Get ready for National HIV Testing Week 2019

This year, National HIV Testing Week starts on Saturday 16 November 2019.

National HIV Testing Week is a campaign to promote regular testing among the most affected population groups in England. This helps to reduce the number of people living with undiagnosed HIV and those diagnosed late.

This year, the campaign will feature celebrities and influencers promoting ‘Give HIV the finger: a finger-prick test is all it takes’, a continuation of the successful creative that we have run for the last two years.

We are inviting organisations to participate by running campaign events, providing extra testing opportunities, and promoting HIV testing and prevention services with our support.

How to get involved

We encourage you to do whatever is best for your local area and community.

  • Order and use updated National HIV Testing Week branded posters and resources in your service (available from Friday 18 October 2019).
  • Organise local testing events in clinics and as part of outreach in community settings.

To find out more about how you can support this exciting event, read the campaign briefing that is relevant to you:

Case study: Delivering an HIV prevention workshop with DeafLGBTIQA

As part of Sexual Health Week 2019, which takes place from Monday 16 to Sunday 22 September, we look back at how partners in the HIV sector delivered an HIV prevention workshop in April 2019 with deaf LGBTIQA people.

HPE, along with the Bloomsbury Network, IWantPrEPNow and Prepster, supported deaf-led LGBTIQA group DeafLGBTIQA to host a successful workshop that provided HIV prevention training to more than 30 deaf people in London.

The event focused on HIV testing and pre-exposure prophylaxis (PrEP), as well as information on condoms and treatment as prevention.

This was the first event of its kind to be organised by DeafLGBTIQA. The group worked with the Bloomsbury Network at Mortimer Market Centre to host and provide expert speakers for the evening, as well as inviting a deaf person living with HIV to share their journey with the virus.

The aim of the collaboration was fourfold:

  • To raise awareness of the availability and types of HIV test to a population at risk of HIV.
  • To raise awareness of the availability of PrEP, including where to access it and how to take it.
  • To distribute condoms and HIV/safer-sex information resources to deaf LGBTIQA people.
  • And importantly, to raise awareness to health professionals who work in HIV prevention and health promotion of the barriers faced by deaf BSL users.

Deaf British Sign Language (BSL) users often face issues accessing health information and initiatives due to ineffective communication from healthcare professionals, or even a complete lack of accessible means to receive the information.

Captioning and other text-based services can assist with relaying information, but face-to-face delivery from sexual health experts, via interpreters and in partnership with deaf role models, provides an engaging way to provide important information.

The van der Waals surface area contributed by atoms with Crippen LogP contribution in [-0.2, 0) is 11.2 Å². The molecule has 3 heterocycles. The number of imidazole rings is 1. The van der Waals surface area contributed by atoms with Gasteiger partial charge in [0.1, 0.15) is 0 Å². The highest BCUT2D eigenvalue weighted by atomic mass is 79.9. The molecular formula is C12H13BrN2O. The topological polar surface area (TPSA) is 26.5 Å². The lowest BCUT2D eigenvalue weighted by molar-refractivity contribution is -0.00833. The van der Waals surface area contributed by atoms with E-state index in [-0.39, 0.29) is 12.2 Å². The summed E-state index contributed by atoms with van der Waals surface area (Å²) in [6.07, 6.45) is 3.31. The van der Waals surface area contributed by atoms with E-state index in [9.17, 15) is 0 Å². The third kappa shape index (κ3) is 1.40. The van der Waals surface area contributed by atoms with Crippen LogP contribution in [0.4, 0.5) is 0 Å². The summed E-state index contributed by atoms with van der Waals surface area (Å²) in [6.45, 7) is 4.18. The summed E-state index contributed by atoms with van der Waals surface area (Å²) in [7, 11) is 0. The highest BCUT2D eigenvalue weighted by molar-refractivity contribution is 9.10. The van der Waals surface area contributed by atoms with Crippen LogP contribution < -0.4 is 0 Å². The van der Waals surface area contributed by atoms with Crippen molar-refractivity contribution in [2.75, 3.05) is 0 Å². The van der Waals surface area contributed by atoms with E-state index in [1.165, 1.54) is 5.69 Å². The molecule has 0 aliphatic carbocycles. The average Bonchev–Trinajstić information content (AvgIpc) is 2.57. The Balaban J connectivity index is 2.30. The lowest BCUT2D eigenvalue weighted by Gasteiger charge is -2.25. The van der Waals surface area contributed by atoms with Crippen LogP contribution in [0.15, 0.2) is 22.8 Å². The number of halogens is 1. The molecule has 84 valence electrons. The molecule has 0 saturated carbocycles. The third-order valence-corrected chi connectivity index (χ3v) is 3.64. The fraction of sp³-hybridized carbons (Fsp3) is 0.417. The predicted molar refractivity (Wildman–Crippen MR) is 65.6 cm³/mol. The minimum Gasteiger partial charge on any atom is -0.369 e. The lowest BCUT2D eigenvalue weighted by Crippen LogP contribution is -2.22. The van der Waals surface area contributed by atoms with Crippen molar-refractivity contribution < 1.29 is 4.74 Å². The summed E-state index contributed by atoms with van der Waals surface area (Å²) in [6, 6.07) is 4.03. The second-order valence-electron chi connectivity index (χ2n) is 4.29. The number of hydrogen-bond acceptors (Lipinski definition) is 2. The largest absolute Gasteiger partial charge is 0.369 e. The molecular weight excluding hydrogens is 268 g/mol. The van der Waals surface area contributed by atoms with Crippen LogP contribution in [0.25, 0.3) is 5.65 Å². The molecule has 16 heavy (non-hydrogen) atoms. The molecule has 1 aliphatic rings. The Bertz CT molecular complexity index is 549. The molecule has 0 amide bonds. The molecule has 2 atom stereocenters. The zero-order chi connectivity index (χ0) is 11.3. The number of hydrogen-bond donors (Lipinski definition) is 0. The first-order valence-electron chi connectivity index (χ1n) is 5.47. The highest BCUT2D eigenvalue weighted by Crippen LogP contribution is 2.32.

There are a number of barriers that hinder the provision of accessible information to deaf people, which can lead them to assume a service will be inaccessible by default. Health services are often developed in ways that adversely impact on the way deaf people can access them:

  • Telephony services can be a physical barrier to booking appointments or making contact with services.
  • There is a lack of awareness that not all BSL users have adequate literacy levels to understand clinical or technical language, or to be able to book appointments online.
  • Healthcare professionals often do not know how to book BSL interpreters, and some deaf people report services failing or refusing to book one.

Resources and support for the workshop, including funding for interpreters, were provided by HPE, IWantPrEPNow and Prepster.

DeafLGBTIQA was successfully able to create an accessible event for a community which are traditionally left behind or who’s needs are not fully considered. Some of the successes included:

  • Providing a safe and inclusive space for participants to discuss HIV and PrEP, which for many was the first time communicating with others on the subject.
  • Connecting 35 deaf LGBTIQA people with approximately 10 health and community professionals working in HIV and sexual health, who were able to learn about the different needs of deaf people.
  • Providing free condoms, lube and HIV/sexual health resources to attendees.

The event successfully raised awareness and knowledge in a number of key areas, given that some people attending the event had never heard about interventions like PrEP before. On a scale of 1-10, all the key areas covered by the workshop showed an increase in knowledge among attendees:

  • HIV: an increase from 6.9 before the event to 8.8 after.
  • HIV testing: an increase from 7.1 to 8.9.
  • PrEP: an increase from 5.0 to 8.4.

To find out how you can make your services and projects more deaf friendly, please contact Deaf LGBTIQA:

Email: [email protected]
Twitter: @DeafLGBTIQA
Instagram: @DeafLGBTIQA

Further decline in new HIV diagnoses in the UK

New HIV diagnoses have fallen for a third consecutive year, the latest data from Public Health England (PHE) shows. In 2018 a total of 4,484 people were diagnosed with HIV in the UK, a 6% reduction from the 4,761 diagnosed in 2017.

PHE has advised the intensification of combination prevention has been critical to the decline in HIV incidence in gay and bisexual men since 2012. Further information will be released in PHE’s annual report, which will be published in November.

The increase in HIV testing, access and availability to immediate antiretroviral therapy for people diagnosed with HIV, and the scale-up of access to pre-exposure prophylaxis (PrEP) have all played a role in the continued decline of new diagnoses.

The decline in gay and bisexual men

Since 2015 there has been a staggering 39% decline in new HIV diagnoses among gay and bisexual men. Within this group, the steepest declines have been recorded within men who are:

  • White (46% decline since 2015)
  • Born in the UK (46%)
  • Aged 15-24 (47%)